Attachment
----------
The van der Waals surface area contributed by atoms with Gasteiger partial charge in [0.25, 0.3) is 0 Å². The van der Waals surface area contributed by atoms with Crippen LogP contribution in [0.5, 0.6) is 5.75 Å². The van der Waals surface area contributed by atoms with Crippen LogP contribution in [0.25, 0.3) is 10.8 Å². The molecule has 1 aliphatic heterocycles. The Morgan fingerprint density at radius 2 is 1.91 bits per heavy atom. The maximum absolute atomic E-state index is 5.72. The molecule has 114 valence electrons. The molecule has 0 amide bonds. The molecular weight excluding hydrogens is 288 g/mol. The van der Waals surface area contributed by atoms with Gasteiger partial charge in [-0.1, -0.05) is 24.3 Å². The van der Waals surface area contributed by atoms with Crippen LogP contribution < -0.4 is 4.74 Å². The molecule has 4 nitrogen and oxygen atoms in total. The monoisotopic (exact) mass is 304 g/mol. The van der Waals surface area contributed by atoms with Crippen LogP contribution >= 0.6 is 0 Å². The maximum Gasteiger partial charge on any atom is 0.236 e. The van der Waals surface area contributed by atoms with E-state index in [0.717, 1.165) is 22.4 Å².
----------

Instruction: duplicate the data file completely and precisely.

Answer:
The van der Waals surface area contributed by atoms with Gasteiger partial charge in [0.25, 0.3) is 0 Å². The van der Waals surface area contributed by atoms with Crippen LogP contribution in [0.5, 0.6) is 5.75 Å². The van der Waals surface area contributed by atoms with Crippen LogP contribution in [0.25, 0.3) is 10.8 Å². The molecule has 1 aliphatic heterocycles. The Morgan fingerprint density at radius 2 is 1.91 bits per heavy atom. The maximum absolute atomic E-state index is 5.72. The molecule has 114 valence electrons. The molecule has 0 amide bonds. The molecular weight excluding hydrogens is 288 g/mol. The van der Waals surface area contributed by atoms with Gasteiger partial charge in [-0.1, -0.05) is 24.3 Å². The van der Waals surface area contributed by atoms with Crippen LogP contribution < -0.4 is 4.74 Å². The molecule has 4 nitrogen and oxygen atoms in total. The monoisotopic (exact) mass is 304 g/mol. The van der Waals surface area contributed by atoms with Crippen LogP contribution >= 0.6 is 0 Å². The maximum Gasteiger partial charge on any atom is 0.236 e. The van der Waals surface area contributed by atoms with E-state index in [0.717, 1.165) is 22.4 Å².